Rick joined his ancestors after following their guidance for 73 years.
After receiving his birth certificate in Hollywood, CA life brought him to the Coarsegold family ranch in the foothills of the Sierra where he developed an early love for the outdoors. Eight years later he moved to Santa Barbara. Here he attended Jefferson Elementary School, SB Junior High and SB High School where he met people who remained special lifetime friends.
The college years were shared between UCSB, Chapman College and the University of Hawaii, where he graduated with a degree in Anthropology.
Over the course of his life, Rick constructed houses in Florida and the Bahamas, worked avocado orchards, built and raced sea kayaks, worked as an anthropologist, a photographer, and a rock art cultural resource management consultant for Public Lands, locally, as well as in the Grand Canyon, and Vandenberg AFB. In this work, he often sought and incorporated the wisdom of the native elders. Rick formed two businesses: The Best of What’s Left, a fine art photography business, and with two partners, he established the Rock Art Documentation Group or RAD. He served the public as a firefighter with the Carpinteria Summerland Fire District for nearly 30 years, retiring as Fire Chief.
It was during the firefighting years he met his wife of 29 years, Carol, while backpacking in the Los Padres National Forest. Rick enjoyed the road less traveled, preferably accompanied by Carol. He visited many countries embarking first with a Semester at Sea through Chapman College and continuing into his adult life in search of hidden rock art throughout the world. Rick and Carol’s honeymoon included a memorable two months hitchhiking, backpacking and exploring in Southern Africa. Carol navigated their other extensive trips to Peru, Australia, Brazil, Mexico, and the painted caves of France. Each year their Christmas card delivered greetings from places across the globe. Closer to home, the wilderness of the American Southwest was always calling.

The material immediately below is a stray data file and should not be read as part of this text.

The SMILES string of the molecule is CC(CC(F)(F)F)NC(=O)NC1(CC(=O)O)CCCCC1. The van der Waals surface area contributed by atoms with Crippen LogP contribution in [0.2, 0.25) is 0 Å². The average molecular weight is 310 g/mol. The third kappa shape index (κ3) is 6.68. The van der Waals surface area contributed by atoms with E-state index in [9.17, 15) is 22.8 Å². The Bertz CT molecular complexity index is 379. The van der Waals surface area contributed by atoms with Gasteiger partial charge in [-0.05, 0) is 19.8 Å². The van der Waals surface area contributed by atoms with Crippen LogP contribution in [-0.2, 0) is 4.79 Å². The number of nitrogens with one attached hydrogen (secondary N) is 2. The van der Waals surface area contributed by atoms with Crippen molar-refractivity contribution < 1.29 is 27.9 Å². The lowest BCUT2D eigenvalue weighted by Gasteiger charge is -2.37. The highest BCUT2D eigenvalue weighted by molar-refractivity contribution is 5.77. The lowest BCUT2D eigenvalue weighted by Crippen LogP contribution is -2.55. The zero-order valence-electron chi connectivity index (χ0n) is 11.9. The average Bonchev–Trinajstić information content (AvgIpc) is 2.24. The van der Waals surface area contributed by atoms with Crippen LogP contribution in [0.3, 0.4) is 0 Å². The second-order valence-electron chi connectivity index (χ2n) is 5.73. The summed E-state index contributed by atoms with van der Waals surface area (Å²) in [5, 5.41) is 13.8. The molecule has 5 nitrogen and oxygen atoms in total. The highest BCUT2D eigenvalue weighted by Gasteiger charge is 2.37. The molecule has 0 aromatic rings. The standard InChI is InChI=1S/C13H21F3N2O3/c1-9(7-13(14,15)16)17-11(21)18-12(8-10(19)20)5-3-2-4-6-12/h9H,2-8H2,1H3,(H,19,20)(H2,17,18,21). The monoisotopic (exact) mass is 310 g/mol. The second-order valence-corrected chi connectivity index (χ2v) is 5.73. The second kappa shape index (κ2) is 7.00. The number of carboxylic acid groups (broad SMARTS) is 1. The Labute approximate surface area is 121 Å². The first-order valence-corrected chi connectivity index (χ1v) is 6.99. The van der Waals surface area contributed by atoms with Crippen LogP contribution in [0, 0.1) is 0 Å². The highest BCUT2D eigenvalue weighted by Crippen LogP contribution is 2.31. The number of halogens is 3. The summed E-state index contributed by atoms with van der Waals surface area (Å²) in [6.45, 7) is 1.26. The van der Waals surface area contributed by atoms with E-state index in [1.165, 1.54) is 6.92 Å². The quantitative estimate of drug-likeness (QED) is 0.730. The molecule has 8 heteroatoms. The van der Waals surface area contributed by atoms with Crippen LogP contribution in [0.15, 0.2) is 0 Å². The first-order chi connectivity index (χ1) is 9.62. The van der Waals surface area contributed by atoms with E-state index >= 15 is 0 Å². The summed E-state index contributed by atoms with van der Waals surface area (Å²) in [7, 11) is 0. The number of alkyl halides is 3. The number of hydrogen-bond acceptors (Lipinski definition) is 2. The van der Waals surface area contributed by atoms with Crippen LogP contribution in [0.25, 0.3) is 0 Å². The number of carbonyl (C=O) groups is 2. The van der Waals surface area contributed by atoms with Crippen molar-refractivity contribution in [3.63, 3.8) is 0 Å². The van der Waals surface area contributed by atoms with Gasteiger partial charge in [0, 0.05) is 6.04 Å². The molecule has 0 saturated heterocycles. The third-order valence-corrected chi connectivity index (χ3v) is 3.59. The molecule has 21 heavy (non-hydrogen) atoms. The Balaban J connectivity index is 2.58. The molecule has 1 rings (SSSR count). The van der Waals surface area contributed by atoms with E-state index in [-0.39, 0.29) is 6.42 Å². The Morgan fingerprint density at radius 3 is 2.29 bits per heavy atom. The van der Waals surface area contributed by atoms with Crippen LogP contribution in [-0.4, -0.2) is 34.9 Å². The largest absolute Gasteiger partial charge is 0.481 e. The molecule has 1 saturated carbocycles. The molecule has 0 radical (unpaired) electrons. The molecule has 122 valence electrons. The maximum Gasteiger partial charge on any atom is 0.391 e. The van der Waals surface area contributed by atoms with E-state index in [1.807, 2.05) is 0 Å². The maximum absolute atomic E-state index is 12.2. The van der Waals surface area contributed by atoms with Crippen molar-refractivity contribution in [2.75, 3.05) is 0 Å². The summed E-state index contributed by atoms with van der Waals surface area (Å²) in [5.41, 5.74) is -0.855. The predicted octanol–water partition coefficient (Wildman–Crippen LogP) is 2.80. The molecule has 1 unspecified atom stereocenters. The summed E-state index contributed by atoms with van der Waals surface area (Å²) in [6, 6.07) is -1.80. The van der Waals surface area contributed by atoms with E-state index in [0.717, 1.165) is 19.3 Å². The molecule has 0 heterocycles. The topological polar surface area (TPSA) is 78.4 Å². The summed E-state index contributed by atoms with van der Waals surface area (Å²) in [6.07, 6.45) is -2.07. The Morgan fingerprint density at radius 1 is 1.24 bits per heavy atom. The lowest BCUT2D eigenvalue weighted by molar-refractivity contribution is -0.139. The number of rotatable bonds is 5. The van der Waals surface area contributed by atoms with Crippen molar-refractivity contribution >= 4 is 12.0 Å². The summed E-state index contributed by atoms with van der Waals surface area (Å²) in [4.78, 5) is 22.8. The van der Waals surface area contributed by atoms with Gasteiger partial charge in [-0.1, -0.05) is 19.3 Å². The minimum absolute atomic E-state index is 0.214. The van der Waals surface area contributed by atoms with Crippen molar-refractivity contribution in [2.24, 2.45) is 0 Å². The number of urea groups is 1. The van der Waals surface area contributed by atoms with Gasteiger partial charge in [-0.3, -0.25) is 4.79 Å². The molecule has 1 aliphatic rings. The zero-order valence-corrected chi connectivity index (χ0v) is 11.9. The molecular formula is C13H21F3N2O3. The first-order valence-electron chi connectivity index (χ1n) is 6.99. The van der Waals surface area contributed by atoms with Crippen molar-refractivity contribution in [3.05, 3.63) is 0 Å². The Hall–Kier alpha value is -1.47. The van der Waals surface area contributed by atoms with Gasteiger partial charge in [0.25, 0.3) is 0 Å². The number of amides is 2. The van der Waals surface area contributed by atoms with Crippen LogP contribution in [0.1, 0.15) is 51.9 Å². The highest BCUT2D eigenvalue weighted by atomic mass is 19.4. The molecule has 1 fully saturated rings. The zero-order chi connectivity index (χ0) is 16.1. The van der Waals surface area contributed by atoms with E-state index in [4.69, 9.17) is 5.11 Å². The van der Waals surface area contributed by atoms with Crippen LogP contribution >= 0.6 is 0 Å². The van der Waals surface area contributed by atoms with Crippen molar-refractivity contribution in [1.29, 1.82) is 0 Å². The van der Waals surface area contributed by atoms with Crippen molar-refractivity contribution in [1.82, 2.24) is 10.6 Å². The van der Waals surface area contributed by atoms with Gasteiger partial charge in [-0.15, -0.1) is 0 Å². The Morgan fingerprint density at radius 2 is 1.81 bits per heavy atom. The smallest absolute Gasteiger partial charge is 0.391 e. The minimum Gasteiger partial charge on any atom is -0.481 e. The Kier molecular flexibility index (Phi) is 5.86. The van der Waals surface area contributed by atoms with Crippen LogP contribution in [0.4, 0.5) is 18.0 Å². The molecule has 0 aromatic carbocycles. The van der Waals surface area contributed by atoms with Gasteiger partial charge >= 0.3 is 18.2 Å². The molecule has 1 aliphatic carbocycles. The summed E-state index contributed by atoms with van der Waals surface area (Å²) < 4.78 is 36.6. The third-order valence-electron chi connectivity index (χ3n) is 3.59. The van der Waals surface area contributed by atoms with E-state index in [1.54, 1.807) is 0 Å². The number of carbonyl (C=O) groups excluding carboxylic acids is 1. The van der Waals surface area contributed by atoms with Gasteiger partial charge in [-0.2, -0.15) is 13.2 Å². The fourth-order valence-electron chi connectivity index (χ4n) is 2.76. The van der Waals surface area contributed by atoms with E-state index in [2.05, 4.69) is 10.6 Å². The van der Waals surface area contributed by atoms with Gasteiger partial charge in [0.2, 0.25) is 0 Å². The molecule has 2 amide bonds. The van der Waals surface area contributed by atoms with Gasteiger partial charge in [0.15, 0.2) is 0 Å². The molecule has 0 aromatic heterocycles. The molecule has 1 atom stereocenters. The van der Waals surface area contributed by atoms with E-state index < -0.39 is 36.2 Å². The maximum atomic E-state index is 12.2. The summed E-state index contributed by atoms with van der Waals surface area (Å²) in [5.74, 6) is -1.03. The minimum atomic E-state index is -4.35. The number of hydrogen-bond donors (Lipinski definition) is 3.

Rick was a classic longboard surfer. Surfing since the 50’s and living in the Carpinteria area allowed him to surf uncrowded beaches from Baja to Hollister Ranch. He played guitar and loved live music, frequently attending concerts, preferring the small venues and sitting ‘up-close’ and always to the ‘left of center’.
In addition to surfing and music, he enjoyed kayaking, backpacking, photography and reading. The backcountry and the ocean provided refuge where he found peace and calm. “Dawn Patrol” walks to Jelly Bowl provided great joy when he was no longer able to backpack or surf.
The oldest son of Richard and Dorothy, at an early age he became guardian of his two brothers, John and David, following the premature death of his mother. Two other family members very close to him, his youngest brother and a nephew, predeceased him.
Rick treasured his small extended family, pals at the gym, rock art and archaeological compadres, music associates, hiking buddies, and lifetime friends – all who have uplifted him. Rick takes many great memories with him.
Rick was a lovely, generous, patient, gracious, Renaissance man. He enjoyed and engaged in conversations on multiple topics. He excelled in making people feel valued and their point of view appreciated. He was always offering encouragement and comforting words to others while he himself lived courageously with advanced prostate cancer. He was Carol’s champion and companion. Words cannot express how much he will be missed.
Rick passed on July 21, 2019.
To celebrate his life, it would honor him to be remembered through donations to the Santa Barbara Natural History Museum Anthropology Department (2559 Puesta Del Sol, SB, CA 93105), or the Citizens for the Carpinteria Bluffs (PO Box 700, Carpinteria, CA 93013). To honor and support the caregivers who provided Rick with exceptional and enduring care, a memorial gift can be sent to The Cancer Foundation of Santa Barbara (601 W. Junipero Street, SB, CA 93105). All these organizations were close to his heart.